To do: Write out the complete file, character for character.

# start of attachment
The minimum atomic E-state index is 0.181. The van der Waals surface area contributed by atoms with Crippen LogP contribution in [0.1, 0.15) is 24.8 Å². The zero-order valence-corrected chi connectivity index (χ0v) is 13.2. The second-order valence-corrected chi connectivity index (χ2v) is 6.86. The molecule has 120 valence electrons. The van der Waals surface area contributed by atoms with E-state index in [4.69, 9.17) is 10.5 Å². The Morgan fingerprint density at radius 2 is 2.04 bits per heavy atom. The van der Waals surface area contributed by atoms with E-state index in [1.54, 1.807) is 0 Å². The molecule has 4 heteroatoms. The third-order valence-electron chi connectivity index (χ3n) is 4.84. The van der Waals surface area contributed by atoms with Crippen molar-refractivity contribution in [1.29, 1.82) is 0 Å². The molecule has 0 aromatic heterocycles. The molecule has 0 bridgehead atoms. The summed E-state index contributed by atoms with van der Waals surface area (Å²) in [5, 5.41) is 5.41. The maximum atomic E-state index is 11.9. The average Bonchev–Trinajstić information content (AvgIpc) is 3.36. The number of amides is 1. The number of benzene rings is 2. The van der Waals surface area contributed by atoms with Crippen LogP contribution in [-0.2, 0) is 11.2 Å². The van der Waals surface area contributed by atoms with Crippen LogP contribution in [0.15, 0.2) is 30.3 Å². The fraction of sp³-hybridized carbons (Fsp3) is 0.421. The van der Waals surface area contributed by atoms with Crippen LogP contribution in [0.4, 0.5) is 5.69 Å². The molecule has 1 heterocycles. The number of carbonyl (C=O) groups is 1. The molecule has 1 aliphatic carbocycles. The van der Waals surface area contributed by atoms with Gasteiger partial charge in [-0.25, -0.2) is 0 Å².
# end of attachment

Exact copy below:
The minimum atomic E-state index is 0.181. The van der Waals surface area contributed by atoms with Crippen LogP contribution in [0.1, 0.15) is 24.8 Å². The zero-order valence-corrected chi connectivity index (χ0v) is 13.2. The second-order valence-corrected chi connectivity index (χ2v) is 6.86. The molecule has 120 valence electrons. The van der Waals surface area contributed by atoms with E-state index in [4.69, 9.17) is 10.5 Å². The Morgan fingerprint density at radius 2 is 2.04 bits per heavy atom. The van der Waals surface area contributed by atoms with E-state index in [1.54, 1.807) is 0 Å². The molecule has 4 heteroatoms. The third-order valence-electron chi connectivity index (χ3n) is 4.84. The van der Waals surface area contributed by atoms with Crippen molar-refractivity contribution in [1.29, 1.82) is 0 Å². The molecule has 0 aromatic heterocycles. The molecule has 0 bridgehead atoms. The summed E-state index contributed by atoms with van der Waals surface area (Å²) in [5, 5.41) is 5.41. The maximum atomic E-state index is 11.9. The average Bonchev–Trinajstić information content (AvgIpc) is 3.36. The number of amides is 1. The number of benzene rings is 2. The van der Waals surface area contributed by atoms with Crippen LogP contribution in [-0.2, 0) is 11.2 Å². The van der Waals surface area contributed by atoms with Crippen LogP contribution in [0.15, 0.2) is 30.3 Å². The fraction of sp³-hybridized carbons (Fsp3) is 0.421. The van der Waals surface area contributed by atoms with Crippen LogP contribution in [0.4, 0.5) is 5.69 Å². The molecule has 1 heterocycles. The number of carbonyl (C=O) groups is 1. The molecule has 1 aliphatic carbocycles. The van der Waals surface area contributed by atoms with Gasteiger partial charge in [-0.25, -0.2) is 0 Å².